Preparing for Third Year Review

That Blackguard has asked me what will happen at third year review. He was not interested in my answer, however, because he believes the public university which awarded him his degree is several tiers better than the one that awarded me mine (the University of California at Berkeley).  In addition, I work at this university, so I could not know anything.  (As does he, I note.) Because he has something none of the rest of us could imagine having — friends at other universities — he knows much more than we ever could about how the profession works.

So, since he will never even listen to my advice, let alone take it, I will offer it to you. Imagine yourself as someone with acceptable research and teaching records, but no record on service except your record of refusing regular service assignments, disrupting service undertaken by others, and haranguing colleagues about large service projects they should undertake. Imagine that you are a foreigner and you do not speak English.

My advice to everyone would be, first of all, that rather than create conflict and stress on the committees to which you have been assigned, and then boycotting these, you should actually function on them. If I take time to give you, the person described above, this advice in response to your questions about third year review, you really should listen rather than spit in my face.

Since the Blackguard spat in my face, I did not give him my next piece of advice, which would have been that if he undertakes additional service work on his own initiative, he should finish it; and he should finish it in such a way as not to create additional work for others.

He would then be able to say that he initiated the awarding of an essay prize, an activity which has grown in popularity and is now a thriving departmental tradition; that the theatre group he started is now performing at local festivals; that the new study abroad agreement he suggested has been negotiated and is poised to begin functioning.

Instead, all he has to say is that he started an essay prize and was then too lazy to have a certificate made or arrange in any other way to actually award the prize to its winners, and that the contest, which was supposed to be yearly, was never given again; that he started a theatre group and then dropped it in a fit of pique after students had put in a good many evenings rehearsing for their first performance; that he harangued his colleagues about study abroad but would not listen to the information they offered on how he might realize his dreams; and that he did these things in addition to disrupting regular work rather than helping with it.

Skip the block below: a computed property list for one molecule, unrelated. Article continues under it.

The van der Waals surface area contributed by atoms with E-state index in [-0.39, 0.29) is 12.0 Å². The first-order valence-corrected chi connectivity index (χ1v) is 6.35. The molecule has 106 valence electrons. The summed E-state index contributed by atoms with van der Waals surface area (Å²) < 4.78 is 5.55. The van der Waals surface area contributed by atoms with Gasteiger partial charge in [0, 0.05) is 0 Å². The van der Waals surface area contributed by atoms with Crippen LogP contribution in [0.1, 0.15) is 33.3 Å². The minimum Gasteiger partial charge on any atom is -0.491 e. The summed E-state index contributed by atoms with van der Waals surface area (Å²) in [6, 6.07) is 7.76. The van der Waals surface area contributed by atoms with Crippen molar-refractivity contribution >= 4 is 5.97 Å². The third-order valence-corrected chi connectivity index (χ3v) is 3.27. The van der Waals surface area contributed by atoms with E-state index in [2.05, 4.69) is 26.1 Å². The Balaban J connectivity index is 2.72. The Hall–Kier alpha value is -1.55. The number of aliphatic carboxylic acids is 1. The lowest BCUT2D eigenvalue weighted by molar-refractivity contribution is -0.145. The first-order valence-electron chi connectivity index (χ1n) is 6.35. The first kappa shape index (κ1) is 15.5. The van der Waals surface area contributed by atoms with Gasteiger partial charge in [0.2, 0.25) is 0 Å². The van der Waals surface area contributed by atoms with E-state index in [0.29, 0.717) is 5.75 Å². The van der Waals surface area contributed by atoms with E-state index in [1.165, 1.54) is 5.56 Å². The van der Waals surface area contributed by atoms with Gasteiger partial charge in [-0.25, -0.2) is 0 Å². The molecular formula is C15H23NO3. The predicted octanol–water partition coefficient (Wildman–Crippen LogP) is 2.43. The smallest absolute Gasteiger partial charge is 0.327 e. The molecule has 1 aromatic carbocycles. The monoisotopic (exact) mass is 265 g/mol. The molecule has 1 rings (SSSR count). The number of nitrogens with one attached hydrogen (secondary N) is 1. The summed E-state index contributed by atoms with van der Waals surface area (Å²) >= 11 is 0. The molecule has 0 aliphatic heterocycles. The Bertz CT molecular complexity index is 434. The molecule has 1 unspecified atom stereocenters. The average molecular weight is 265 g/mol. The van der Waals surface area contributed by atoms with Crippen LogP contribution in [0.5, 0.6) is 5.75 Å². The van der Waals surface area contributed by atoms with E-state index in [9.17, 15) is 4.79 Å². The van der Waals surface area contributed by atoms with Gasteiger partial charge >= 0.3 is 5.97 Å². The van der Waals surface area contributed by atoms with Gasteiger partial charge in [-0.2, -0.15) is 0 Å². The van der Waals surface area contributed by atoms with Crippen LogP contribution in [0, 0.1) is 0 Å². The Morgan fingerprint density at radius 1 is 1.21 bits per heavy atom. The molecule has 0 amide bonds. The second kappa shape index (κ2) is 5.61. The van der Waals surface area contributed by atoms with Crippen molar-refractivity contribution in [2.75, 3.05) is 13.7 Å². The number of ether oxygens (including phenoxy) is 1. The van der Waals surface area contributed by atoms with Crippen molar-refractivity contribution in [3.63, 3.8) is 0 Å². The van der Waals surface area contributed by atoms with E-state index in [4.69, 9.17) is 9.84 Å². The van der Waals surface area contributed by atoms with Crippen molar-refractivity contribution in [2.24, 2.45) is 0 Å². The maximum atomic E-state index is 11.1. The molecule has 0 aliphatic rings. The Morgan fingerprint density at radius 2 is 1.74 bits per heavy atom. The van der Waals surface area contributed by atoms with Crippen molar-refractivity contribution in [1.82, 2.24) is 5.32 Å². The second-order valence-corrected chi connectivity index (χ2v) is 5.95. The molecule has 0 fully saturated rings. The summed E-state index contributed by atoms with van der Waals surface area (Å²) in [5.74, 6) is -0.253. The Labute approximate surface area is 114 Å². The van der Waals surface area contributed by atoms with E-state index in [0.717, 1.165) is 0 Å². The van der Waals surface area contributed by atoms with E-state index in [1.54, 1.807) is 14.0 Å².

10 thoughts on “Preparing for Third Year Review

  1. You know, that explanation would account for some of the interesting behavior I have seen from a particular individual at my new institution… fortunately it’s just the one.

  2. Wow! This is why I ceased applying for university enrollment. It has always amazed me that only in academe can grown adults be unfailingly expected to behave like twelve years olds. I have never witnessed so many negative, destructive egos perpetually “on the rag” with all around them, than in academia. I suppose the very uselessness and pointlessness of the place itself contributes to this cumulative debris of chronic payback.

    This and the special language academics use to express their views to each other. When I could no longer understand my own language spoken to me, or written in front of me, and when the little that I could understand confessed to me a great big “So what?!” I stopped applying to graduate schools, and stopped fantasizing about the great little corner office I would inhabit when I finished my 1000 page thesis on “whatever”. I am glad that I made this decision.

    1. Mark, it sounds as though you were not really interested in graduate school.

      On the atmosphere — I think it has more to do with the scarce funding/high stress, and in my case, dealing with so many teenagers. I’d like college better if it had a minimum age requirement of 21.

    1. Ha! I would deliver it if I could, but he doesn’t stop talking so I can’t! He doesn’t realize I vote on him and might not vote yes! He doesn’t realize a thing!

  3. What outsiders never understand is that it is all about the institution. If your ego is a good fit, fine. If it isn’t, go away and do something else.

  4. Yes — your ego and your whole way of being, are the things. I’ve always fit in best in large, well organized, professionally run institutions, where you can be menschlig and human but with real professional standards and structures. People always think I mean I am “too good” for other places but if one must put a value on it it would be just as valid to say I’m not good ENOUGH for other places. I don’t do well in dysfunctional atmospheres and so on, because I was raised in one and they raise all my hackles. All of this is why I react so poorly to the idea that one should be able to work anywhere, with anything. It’s like saying one should be someone else. It’s silly.

  5. All of this is why I react so poorly to the idea that one should be able to work anywhere, with anything. It’s like saying one should be someone else. It’s silly.

    Current neurological studies find that we are all as different from each other as out thumb prints. So much for overarching scientific principles that would make us out to be basically all the same.

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